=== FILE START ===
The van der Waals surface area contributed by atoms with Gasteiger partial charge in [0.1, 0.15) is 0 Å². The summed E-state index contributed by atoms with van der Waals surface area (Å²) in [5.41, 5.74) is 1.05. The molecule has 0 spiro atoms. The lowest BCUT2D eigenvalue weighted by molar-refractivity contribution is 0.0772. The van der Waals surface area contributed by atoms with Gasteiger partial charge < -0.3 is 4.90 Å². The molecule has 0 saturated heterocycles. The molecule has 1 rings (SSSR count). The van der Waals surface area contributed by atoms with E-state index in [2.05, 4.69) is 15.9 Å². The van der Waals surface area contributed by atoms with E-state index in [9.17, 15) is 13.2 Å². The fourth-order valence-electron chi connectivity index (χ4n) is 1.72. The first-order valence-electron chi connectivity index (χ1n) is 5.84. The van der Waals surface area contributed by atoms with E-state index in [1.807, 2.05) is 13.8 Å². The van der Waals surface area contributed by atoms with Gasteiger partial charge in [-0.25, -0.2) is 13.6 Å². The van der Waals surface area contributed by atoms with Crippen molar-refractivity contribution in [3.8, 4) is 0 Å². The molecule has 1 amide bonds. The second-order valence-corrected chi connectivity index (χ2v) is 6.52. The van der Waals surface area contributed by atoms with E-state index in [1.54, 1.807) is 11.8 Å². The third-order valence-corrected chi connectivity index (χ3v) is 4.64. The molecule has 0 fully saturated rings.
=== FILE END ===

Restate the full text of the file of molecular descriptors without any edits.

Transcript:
The van der Waals surface area contributed by atoms with Gasteiger partial charge in [0.1, 0.15) is 0 Å². The summed E-state index contributed by atoms with van der Waals surface area (Å²) in [5.41, 5.74) is 1.05. The molecule has 0 spiro atoms. The lowest BCUT2D eigenvalue weighted by molar-refractivity contribution is 0.0772. The van der Waals surface area contributed by atoms with Gasteiger partial charge < -0.3 is 4.90 Å². The molecule has 0 saturated heterocycles. The molecule has 1 rings (SSSR count). The van der Waals surface area contributed by atoms with E-state index in [2.05, 4.69) is 15.9 Å². The van der Waals surface area contributed by atoms with E-state index in [9.17, 15) is 13.2 Å². The fourth-order valence-electron chi connectivity index (χ4n) is 1.72. The first-order valence-electron chi connectivity index (χ1n) is 5.84. The van der Waals surface area contributed by atoms with E-state index in [1.807, 2.05) is 13.8 Å². The van der Waals surface area contributed by atoms with Gasteiger partial charge in [-0.25, -0.2) is 13.6 Å². The van der Waals surface area contributed by atoms with Crippen molar-refractivity contribution in [3.8, 4) is 0 Å². The molecule has 1 amide bonds. The second-order valence-corrected chi connectivity index (χ2v) is 6.52. The van der Waals surface area contributed by atoms with E-state index in [1.54, 1.807) is 11.8 Å². The third-order valence-corrected chi connectivity index (χ3v) is 4.64. The molecule has 0 fully saturated rings.